This article was originally published on ETFTrends.com.
After a respite on Thursday, stocks and index ETFs tumbled once again on Friday after a trial result from Johnson & Johnson’s coronavirus vaccine disappointed some investors. Fears about a retail trading battle between smaller and larger investing players continued.
The Dow Jones Industrial Average, S&P 500, and Nasdaq Composite have all lost more than 2% on Friday, as nearly all of the market sectors are red, as investors run for perceived safe havens like silver.
Major stock ETFs are losing ground Friday as well. The SPDR Dow Jones Industrial Average ETF (DIA), SPDR S&P 500 ETF Trust (SPY), and Invesco QQQ Trust (QQQ) are all nearly 2% lower just after 12:30 PM EST.
While there has been significant hype around the highly efficacious studies for the Moderna and Pfizer vaccines, which have been rolling out over the last couple of months, JNJ said its one-dose vaccine demonstrated a more tepid 66% effectiveness in protecting against the coronavirus.
The effectiveness of Johnson and Johnson's vaccine varied based on location. The vaccine was 72% effective in the United States, 66% in Latin America, and 57% in South Africa after a month, the company said. Meanwhile, the vaccine provided complete protection against coronavirus-related hospitalizations. Disappointed investors sold the stock, causing shares of JNJ to decline 3.6% and contributing to a loss in the iShares U.S. Pharmaceuticals ETF (IHE).
Speculative GameStop Trades Continue
In addition to vaccine news, fear over increased speculative trading by retail investors and traders has been upending markets.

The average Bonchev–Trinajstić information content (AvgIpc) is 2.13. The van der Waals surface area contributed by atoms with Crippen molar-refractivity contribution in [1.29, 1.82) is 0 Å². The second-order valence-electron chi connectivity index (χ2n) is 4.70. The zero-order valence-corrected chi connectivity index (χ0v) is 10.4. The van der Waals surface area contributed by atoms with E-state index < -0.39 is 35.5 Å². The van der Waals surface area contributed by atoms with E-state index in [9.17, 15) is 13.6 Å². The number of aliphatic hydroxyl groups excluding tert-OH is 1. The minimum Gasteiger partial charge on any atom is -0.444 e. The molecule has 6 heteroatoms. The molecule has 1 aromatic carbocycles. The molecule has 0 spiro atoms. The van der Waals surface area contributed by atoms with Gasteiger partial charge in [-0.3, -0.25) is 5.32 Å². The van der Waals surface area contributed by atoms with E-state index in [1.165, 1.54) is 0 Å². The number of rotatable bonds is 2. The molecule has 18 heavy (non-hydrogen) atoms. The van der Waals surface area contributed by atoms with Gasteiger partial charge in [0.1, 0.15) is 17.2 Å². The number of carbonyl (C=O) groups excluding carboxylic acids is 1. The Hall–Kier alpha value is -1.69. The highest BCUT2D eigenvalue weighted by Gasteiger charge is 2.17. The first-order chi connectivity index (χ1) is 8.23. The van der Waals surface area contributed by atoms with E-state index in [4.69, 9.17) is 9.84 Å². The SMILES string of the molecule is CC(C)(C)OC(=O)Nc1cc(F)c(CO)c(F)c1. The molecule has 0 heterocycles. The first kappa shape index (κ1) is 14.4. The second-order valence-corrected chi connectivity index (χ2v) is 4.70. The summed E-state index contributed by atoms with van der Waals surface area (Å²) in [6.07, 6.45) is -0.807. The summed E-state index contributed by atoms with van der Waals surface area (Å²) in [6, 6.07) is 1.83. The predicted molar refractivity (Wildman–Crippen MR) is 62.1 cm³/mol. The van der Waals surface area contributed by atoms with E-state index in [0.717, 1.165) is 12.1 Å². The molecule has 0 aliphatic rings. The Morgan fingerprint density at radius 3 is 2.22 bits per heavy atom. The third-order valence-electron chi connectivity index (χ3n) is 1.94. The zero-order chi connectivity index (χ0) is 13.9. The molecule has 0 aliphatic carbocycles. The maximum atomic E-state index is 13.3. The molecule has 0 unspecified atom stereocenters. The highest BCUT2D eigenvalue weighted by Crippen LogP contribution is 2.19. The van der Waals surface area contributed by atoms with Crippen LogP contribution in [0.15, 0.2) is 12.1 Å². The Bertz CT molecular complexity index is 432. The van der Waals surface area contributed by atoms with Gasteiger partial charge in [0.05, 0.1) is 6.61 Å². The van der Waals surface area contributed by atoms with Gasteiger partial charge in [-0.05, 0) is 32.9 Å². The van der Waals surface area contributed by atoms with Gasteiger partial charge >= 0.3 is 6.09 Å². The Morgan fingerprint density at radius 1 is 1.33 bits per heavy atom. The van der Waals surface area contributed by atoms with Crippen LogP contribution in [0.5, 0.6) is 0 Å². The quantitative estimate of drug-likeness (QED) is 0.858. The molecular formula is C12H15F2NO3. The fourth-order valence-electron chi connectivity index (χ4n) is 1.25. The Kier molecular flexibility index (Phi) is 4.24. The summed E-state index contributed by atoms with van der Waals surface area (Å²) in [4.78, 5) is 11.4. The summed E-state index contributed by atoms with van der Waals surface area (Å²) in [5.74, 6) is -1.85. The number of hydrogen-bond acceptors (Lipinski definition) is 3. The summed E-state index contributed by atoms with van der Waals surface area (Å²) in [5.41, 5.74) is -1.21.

Shares of GameStop doubled shortly after the open after Robinhood said it would permit limited purchases of the company and other heavily sold names again, after restricting access to them on Thursday.
Investors are worried about the longer term implications if GameStop continues to surge, given its lack of fundamentals. The reverberations of the GameStop fiasco have gone so far as to involve legal action and prompt SEC investigation, generating concerns that a stock market bubble may be forming.
This drop in stocks could be good news for inverse stock ETF investors, who are thriving on Friday in ETFs like the leveraged ProShares UltraShort S&P 500 (SDS), which is up over 4.1% Friday amid the broad market decline.
“Between Washington calling for hearings and reports Robinhood was forced to not only draw down on its credit lines but also raise $1B from existing investors, the entire situation continues to erode market confidence,” Adam Crisafulli, founder of Vital Knowledge, said in a note Friday.
The market also is seeing record trading volumes as the mania continues. On Wednesday, total market volume reached over 23.7 billion shares, cresting the level seen during the height of the financial crisis in 2008. Thursday also saw extremely heavy trading with more than 19 billion shares changing hands, as the Dow tumbled 600 points on Wednesday, suffering its worst sell-off in three months.
Analysts note that markets may have entered a normal reversion to the mean cycle, which could continue for sometime as there is an attempt to realign prices with stock fundamentals.
“That smaller-cap rally would likely be destabilizing and create inefficiencies,” Christopher Harvey, senior equity analyst at Wells Fargo, said in a note. “Stocks are ultimately grounded by fundamentals – and reversions can be very painful to both the upside and the downside.”
“While we believe there is more pain to come we remain optimistic that it is likely to remain localized,” said Maneesh Deshpande, head of equity derivatives strategy at Barclays. “Market exposure of long-short hedge funds is relatively small, indicating little impact to the overall market due to deleveraging.”
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